A qualitative study of common functional problems experienced by people with complete ulnar nerve paralysis

Cecilia Anne McCormick, Santosh Rath, P N Patra, J Pereira, M Wilkinson

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11 Citations (Scopus)

Abstract

OBJECTIVES: To identify the most common functional problems caused by ulnar nerve palsy. This study is the first phase in the process of developing a patient-centred hand function questionnaire specific for ulnar palsy.

DESIGN: Twenty-five participants with complete irreversible ulnar nerve palsy were asked to record the five main problems they had because of their hand deformity in the week before they came to hospital. They ranked these problems in order of priority. The participants had all been referred to LEPRA-HOINA Leprosy Reconstructive Surgery Hospital, Muniguda, Orissa, India for tendon transfer surgery.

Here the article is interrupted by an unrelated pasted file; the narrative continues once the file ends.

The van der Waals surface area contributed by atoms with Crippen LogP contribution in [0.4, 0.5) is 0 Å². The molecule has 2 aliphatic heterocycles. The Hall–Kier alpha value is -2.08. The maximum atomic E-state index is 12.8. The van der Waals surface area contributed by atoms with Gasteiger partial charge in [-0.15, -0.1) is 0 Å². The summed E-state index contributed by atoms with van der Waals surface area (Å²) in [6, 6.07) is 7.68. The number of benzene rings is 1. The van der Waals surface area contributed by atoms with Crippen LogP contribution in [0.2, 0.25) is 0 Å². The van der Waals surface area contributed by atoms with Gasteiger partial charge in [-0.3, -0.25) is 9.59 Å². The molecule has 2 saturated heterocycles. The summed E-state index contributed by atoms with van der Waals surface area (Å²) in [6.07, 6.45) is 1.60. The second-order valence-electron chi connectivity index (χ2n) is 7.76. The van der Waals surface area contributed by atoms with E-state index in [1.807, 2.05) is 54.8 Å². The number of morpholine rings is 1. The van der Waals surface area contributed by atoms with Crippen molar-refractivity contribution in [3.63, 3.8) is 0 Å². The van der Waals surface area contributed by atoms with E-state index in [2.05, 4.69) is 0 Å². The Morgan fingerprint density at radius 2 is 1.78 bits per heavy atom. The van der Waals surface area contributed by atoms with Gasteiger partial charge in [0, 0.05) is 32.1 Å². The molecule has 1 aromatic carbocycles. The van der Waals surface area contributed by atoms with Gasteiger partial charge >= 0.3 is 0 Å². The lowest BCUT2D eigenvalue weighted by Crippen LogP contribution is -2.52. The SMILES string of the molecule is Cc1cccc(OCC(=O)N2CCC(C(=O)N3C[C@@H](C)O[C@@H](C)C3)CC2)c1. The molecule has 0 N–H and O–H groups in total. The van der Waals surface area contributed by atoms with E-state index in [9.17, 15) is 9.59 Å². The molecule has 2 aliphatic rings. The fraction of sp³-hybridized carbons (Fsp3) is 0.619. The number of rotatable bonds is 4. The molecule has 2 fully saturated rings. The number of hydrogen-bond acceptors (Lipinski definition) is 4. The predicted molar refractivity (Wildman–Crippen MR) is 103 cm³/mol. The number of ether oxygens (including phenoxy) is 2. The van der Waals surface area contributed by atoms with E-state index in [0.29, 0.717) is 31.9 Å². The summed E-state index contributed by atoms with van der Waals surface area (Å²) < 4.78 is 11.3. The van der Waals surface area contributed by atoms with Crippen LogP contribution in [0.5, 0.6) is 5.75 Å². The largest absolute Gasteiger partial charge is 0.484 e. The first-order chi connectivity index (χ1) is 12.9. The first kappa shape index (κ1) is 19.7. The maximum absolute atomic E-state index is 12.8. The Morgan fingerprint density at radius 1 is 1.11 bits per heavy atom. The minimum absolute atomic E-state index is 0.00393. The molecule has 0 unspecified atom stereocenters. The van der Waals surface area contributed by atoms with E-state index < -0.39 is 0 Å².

RESULTS: Thirty-nine problems were experienced by the participants; 37 of these were functional problems. Five problems had a prevalence of > or =40%, these were holding soap (68%), eating (56%), buttoning (48%), holding a glass (44%) and lifting small objects (44%). Further analysis according to whether the left or right hand was affected was performed; 92% of participants with right ulnar nerve palsy had a problem eating compared to only 20% of those with left ulnar palsy. Eating was ranked as the most important problem by 28% of participants, holding a glass by 12% and holding soap by 8%.

CONCLUSIONS: Ulnar nerve palsy had an important impact on basic activities of daily living--eating, washing, and drinking. Not only are these activities themselves affected but the person with a hand deformity avoids social situations where it will be noticed. This study indicates that there is a need to identify and treat people who have ulnar nerve palsy in order that they can be integrated into society, become independent with activities of daily living and earn an income.

Original languageEnglish
Pages (from-to)154-61
Number of pages8
JournalLeprosy Review
Volume79
Issue number2
Publication statusPublished - Jun 2008

Keywords

  • Activities of Daily Living
  • Female
  • Functional Laterality
  • Hand Deformities, Acquired
  • Hand Strength
  • Humans
  • Male
  • Median Neuropathy
  • Surveys and Questionnaires
  • Ulnar Neuropathies

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